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Notre Dame de Paris star: Critics killed us last time we ran in London

Daniel Lavoie, who reprises his role as the priest Frollo, said word of mouth kept Notre Dame de Paris running for over a year
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A lead performer from the original London production of Notre Dame de Paris in 2000 has claimed critics at the time “killed” the show, as he prepares to star in the musical’s revival next year.

Daniel Lavoie, who played the priest Frollo in the original run and will reprise the role at the London Coliseum in January, said reviewers did not “understand” the show or its style. The show features acrobats alongside its performers.

Lavoie told The Stage working in the UK the first time around had been “tough”.

“The write ups were horrible – they killed us, they totally nailed us,” he said.

However, he said word of mouth had helped to keep the show running for more than year at the Dominion Theatre, and added that critics had not understood the show.

“They didn’t understand what was happening. They were used to a certain style of show and this was something else. Now people have got used to it and it hasn’t aged. It looks great and is full of energy and is beautiful,” he said.

Welcoming its return to London, Lavoie said he was glad it would be performed in its original French language, with surtitles.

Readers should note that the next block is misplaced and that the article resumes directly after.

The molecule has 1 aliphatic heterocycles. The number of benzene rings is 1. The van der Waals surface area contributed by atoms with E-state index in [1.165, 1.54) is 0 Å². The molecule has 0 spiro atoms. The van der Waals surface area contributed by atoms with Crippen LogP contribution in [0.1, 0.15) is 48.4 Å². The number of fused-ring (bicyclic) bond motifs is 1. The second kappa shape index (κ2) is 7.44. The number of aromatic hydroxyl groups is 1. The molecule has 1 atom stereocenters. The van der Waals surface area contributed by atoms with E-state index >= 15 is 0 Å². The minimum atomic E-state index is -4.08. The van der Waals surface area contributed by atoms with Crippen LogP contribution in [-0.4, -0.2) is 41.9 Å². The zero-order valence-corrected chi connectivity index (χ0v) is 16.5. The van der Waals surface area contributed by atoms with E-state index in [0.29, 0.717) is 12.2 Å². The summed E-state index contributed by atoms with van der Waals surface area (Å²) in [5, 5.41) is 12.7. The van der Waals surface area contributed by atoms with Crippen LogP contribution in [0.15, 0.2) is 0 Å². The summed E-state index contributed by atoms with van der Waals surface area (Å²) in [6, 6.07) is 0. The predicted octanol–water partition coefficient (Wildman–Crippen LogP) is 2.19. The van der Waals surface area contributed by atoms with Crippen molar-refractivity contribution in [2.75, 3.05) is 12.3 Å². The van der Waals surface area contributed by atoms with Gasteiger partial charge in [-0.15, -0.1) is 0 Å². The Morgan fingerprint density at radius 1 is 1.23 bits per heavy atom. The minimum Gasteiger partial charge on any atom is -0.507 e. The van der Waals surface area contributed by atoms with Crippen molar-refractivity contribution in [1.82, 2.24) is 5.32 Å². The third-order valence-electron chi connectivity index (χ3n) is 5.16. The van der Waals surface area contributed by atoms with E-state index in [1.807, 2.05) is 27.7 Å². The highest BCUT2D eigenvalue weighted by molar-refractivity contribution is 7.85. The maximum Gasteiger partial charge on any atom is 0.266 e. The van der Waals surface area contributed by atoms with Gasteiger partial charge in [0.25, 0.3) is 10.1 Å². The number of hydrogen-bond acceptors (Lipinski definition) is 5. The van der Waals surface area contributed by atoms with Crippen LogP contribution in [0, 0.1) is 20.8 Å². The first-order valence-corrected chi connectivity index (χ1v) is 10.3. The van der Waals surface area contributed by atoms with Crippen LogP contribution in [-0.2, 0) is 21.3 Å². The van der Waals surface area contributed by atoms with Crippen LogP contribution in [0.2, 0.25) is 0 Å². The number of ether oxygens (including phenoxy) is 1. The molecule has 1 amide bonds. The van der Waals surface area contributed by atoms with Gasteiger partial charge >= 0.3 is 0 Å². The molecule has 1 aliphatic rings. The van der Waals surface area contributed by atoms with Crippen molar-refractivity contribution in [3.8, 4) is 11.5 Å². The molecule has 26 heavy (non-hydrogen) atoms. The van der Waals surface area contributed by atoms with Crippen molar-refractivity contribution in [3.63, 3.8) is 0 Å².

“I am happy we are coming back with the French version, which is my favourite version. It’s the one I started with in 1998 and it’s a beautiful version full of nuance, undertones and it’s just great. It’s how it should be done. Like operas in Italian, it should not be translated into English. And the surtitles will make it very legible for everyone,” he added.

Lavoie also said the musical’s story, about people seeking asylum, was relevant today.

“I think it was relevant then, as there were – at that time – people without papers trying to get through. Now it’s worse than ever and message is more important. It moves people. It does convince people there are others out there who need our help and love,” he said.

The production runs from January 23 to 27 at the Coliseum.

Adam Blanshay Productions to bring French work to the UK and ‘bridge the divide post-Brexit’

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